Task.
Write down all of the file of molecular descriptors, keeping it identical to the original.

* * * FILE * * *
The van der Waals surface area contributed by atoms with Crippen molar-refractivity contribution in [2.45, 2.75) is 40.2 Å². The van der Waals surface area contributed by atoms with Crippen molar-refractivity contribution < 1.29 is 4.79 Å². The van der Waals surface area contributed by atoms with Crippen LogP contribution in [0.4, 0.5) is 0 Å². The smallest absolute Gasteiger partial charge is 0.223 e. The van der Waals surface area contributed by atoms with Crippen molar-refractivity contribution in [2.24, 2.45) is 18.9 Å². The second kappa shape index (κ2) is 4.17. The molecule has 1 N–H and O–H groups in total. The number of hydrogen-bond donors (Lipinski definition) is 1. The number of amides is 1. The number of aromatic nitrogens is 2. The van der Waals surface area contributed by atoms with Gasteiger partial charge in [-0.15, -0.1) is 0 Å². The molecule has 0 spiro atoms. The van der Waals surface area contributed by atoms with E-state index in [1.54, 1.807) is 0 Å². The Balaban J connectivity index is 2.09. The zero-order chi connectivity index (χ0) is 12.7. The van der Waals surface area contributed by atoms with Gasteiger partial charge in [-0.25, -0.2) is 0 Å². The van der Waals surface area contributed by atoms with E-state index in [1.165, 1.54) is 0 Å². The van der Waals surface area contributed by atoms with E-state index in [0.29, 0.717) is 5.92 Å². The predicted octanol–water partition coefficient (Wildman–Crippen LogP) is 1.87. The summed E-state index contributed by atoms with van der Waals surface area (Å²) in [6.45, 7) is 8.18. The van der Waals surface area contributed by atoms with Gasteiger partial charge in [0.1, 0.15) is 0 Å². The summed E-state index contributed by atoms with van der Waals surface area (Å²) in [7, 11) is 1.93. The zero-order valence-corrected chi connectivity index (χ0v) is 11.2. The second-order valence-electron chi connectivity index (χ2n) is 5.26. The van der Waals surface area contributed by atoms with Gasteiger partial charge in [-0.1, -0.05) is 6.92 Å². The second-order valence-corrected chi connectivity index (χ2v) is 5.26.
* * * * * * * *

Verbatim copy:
The van der Waals surface area contributed by atoms with Crippen molar-refractivity contribution in [2.45, 2.75) is 40.2 Å². The van der Waals surface area contributed by atoms with Crippen molar-refractivity contribution < 1.29 is 4.79 Å². The van der Waals surface area contributed by atoms with Crippen LogP contribution in [0.4, 0.5) is 0 Å². The smallest absolute Gasteiger partial charge is 0.223 e. The van der Waals surface area contributed by atoms with Crippen molar-refractivity contribution in [2.24, 2.45) is 18.9 Å². The second kappa shape index (κ2) is 4.17. The molecule has 1 N–H and O–H groups in total. The number of hydrogen-bond donors (Lipinski definition) is 1. The number of amides is 1. The number of aromatic nitrogens is 2. The van der Waals surface area contributed by atoms with Gasteiger partial charge in [-0.15, -0.1) is 0 Å². The molecule has 0 spiro atoms. The van der Waals surface area contributed by atoms with E-state index in [1.54, 1.807) is 0 Å². The Balaban J connectivity index is 2.09. The zero-order chi connectivity index (χ0) is 12.7. The van der Waals surface area contributed by atoms with Gasteiger partial charge in [-0.25, -0.2) is 0 Å². The van der Waals surface area contributed by atoms with E-state index in [1.165, 1.54) is 0 Å². The van der Waals surface area contributed by atoms with E-state index in [0.29, 0.717) is 5.92 Å². The predicted octanol–water partition coefficient (Wildman–Crippen LogP) is 1.87. The summed E-state index contributed by atoms with van der Waals surface area (Å²) in [6.45, 7) is 8.18. The van der Waals surface area contributed by atoms with Gasteiger partial charge in [0.1, 0.15) is 0 Å². The summed E-state index contributed by atoms with van der Waals surface area (Å²) in [7, 11) is 1.93. The zero-order valence-corrected chi connectivity index (χ0v) is 11.2. The second-order valence-electron chi connectivity index (χ2n) is 5.26. The van der Waals surface area contributed by atoms with Gasteiger partial charge in [-0.1, -0.05) is 6.92 Å². The second-order valence-corrected chi connectivity index (χ2v) is 5.26.